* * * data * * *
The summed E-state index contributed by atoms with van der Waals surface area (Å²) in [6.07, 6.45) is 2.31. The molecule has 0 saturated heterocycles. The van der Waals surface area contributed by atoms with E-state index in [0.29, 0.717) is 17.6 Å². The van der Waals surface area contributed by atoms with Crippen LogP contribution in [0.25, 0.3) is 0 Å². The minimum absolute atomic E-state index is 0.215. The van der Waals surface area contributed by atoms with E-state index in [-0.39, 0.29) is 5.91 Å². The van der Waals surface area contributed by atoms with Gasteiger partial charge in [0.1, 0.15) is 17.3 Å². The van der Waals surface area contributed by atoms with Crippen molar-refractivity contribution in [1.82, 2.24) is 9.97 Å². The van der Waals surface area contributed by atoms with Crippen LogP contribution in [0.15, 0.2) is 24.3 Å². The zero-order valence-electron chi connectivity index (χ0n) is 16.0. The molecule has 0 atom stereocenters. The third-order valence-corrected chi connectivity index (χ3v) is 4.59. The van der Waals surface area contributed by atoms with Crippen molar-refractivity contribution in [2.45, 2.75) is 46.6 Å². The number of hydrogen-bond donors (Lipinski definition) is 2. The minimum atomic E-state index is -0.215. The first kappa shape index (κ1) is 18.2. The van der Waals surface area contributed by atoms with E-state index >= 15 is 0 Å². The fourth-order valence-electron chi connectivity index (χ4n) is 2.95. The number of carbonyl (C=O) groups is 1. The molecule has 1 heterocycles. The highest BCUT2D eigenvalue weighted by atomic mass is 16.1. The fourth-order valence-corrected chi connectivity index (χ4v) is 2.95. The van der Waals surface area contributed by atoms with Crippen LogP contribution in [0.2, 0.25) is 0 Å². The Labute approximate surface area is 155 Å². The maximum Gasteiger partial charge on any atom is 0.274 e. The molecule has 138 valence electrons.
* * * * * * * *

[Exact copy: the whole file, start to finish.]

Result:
The summed E-state index contributed by atoms with van der Waals surface area (Å²) in [6.07, 6.45) is 2.31. The molecule has 0 saturated heterocycles. The van der Waals surface area contributed by atoms with E-state index in [0.29, 0.717) is 17.6 Å². The van der Waals surface area contributed by atoms with Crippen LogP contribution in [0.25, 0.3) is 0 Å². The minimum absolute atomic E-state index is 0.215. The van der Waals surface area contributed by atoms with E-state index in [-0.39, 0.29) is 5.91 Å². The van der Waals surface area contributed by atoms with Gasteiger partial charge in [0.1, 0.15) is 17.3 Å². The van der Waals surface area contributed by atoms with Crippen molar-refractivity contribution in [1.82, 2.24) is 9.97 Å². The van der Waals surface area contributed by atoms with Crippen LogP contribution in [0.15, 0.2) is 24.3 Å². The zero-order valence-electron chi connectivity index (χ0n) is 16.0. The molecule has 0 atom stereocenters. The third-order valence-corrected chi connectivity index (χ3v) is 4.59. The van der Waals surface area contributed by atoms with Crippen molar-refractivity contribution in [2.45, 2.75) is 46.6 Å². The number of hydrogen-bond donors (Lipinski definition) is 2. The minimum atomic E-state index is -0.215. The first kappa shape index (κ1) is 18.2. The van der Waals surface area contributed by atoms with E-state index >= 15 is 0 Å². The fourth-order valence-electron chi connectivity index (χ4n) is 2.95. The number of carbonyl (C=O) groups is 1. The molecule has 1 heterocycles. The highest BCUT2D eigenvalue weighted by atomic mass is 16.1. The fourth-order valence-corrected chi connectivity index (χ4v) is 2.95. The van der Waals surface area contributed by atoms with Crippen LogP contribution in [0.2, 0.25) is 0 Å². The Labute approximate surface area is 155 Å². The maximum Gasteiger partial charge on any atom is 0.274 e. The molecule has 138 valence electrons.